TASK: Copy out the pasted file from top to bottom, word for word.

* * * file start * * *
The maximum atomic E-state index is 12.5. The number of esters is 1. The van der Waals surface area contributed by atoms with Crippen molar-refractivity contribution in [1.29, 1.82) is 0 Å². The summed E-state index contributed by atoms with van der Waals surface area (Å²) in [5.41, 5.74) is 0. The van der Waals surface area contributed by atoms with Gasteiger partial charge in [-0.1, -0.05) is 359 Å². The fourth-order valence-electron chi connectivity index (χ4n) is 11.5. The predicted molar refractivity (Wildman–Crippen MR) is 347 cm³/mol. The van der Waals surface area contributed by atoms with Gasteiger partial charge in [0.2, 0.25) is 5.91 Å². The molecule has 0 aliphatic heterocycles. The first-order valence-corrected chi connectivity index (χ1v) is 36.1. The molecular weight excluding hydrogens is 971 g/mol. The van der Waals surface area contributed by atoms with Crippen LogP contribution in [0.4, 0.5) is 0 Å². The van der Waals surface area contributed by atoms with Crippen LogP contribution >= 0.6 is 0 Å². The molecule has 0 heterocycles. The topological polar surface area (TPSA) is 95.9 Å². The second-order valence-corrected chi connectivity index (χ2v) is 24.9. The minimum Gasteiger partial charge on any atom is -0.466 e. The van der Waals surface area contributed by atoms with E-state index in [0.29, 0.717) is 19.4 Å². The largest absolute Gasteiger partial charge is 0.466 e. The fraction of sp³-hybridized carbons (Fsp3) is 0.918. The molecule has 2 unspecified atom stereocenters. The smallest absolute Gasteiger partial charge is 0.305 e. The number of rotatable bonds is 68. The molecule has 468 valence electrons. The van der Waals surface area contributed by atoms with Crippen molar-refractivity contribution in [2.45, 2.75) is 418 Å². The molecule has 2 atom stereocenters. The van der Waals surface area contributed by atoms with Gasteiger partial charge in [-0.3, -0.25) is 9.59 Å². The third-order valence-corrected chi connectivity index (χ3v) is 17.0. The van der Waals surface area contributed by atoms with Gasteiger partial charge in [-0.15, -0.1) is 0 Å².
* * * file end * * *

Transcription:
The maximum atomic E-state index is 12.5. The number of esters is 1. The van der Waals surface area contributed by atoms with Crippen molar-refractivity contribution in [1.29, 1.82) is 0 Å². The summed E-state index contributed by atoms with van der Waals surface area (Å²) in [5.41, 5.74) is 0. The van der Waals surface area contributed by atoms with Gasteiger partial charge in [-0.1, -0.05) is 359 Å². The fourth-order valence-electron chi connectivity index (χ4n) is 11.5. The predicted molar refractivity (Wildman–Crippen MR) is 347 cm³/mol. The van der Waals surface area contributed by atoms with Gasteiger partial charge in [0.2, 0.25) is 5.91 Å². The molecule has 0 aliphatic heterocycles. The first-order valence-corrected chi connectivity index (χ1v) is 36.1. The molecular weight excluding hydrogens is 971 g/mol. The van der Waals surface area contributed by atoms with Crippen LogP contribution in [0.4, 0.5) is 0 Å². The van der Waals surface area contributed by atoms with Crippen LogP contribution >= 0.6 is 0 Å². The molecule has 0 heterocycles. The topological polar surface area (TPSA) is 95.9 Å². The second-order valence-corrected chi connectivity index (χ2v) is 24.9. The minimum Gasteiger partial charge on any atom is -0.466 e. The van der Waals surface area contributed by atoms with E-state index in [0.29, 0.717) is 19.4 Å². The largest absolute Gasteiger partial charge is 0.466 e. The fraction of sp³-hybridized carbons (Fsp3) is 0.918. The molecule has 2 unspecified atom stereocenters. The smallest absolute Gasteiger partial charge is 0.305 e. The number of rotatable bonds is 68. The molecule has 468 valence electrons. The van der Waals surface area contributed by atoms with Crippen molar-refractivity contribution in [2.45, 2.75) is 418 Å². The molecule has 2 atom stereocenters. The van der Waals surface area contributed by atoms with Gasteiger partial charge in [-0.3, -0.25) is 9.59 Å². The third-order valence-corrected chi connectivity index (χ3v) is 17.0. The van der Waals surface area contributed by atoms with Gasteiger partial charge in [-0.15, -0.1) is 0 Å².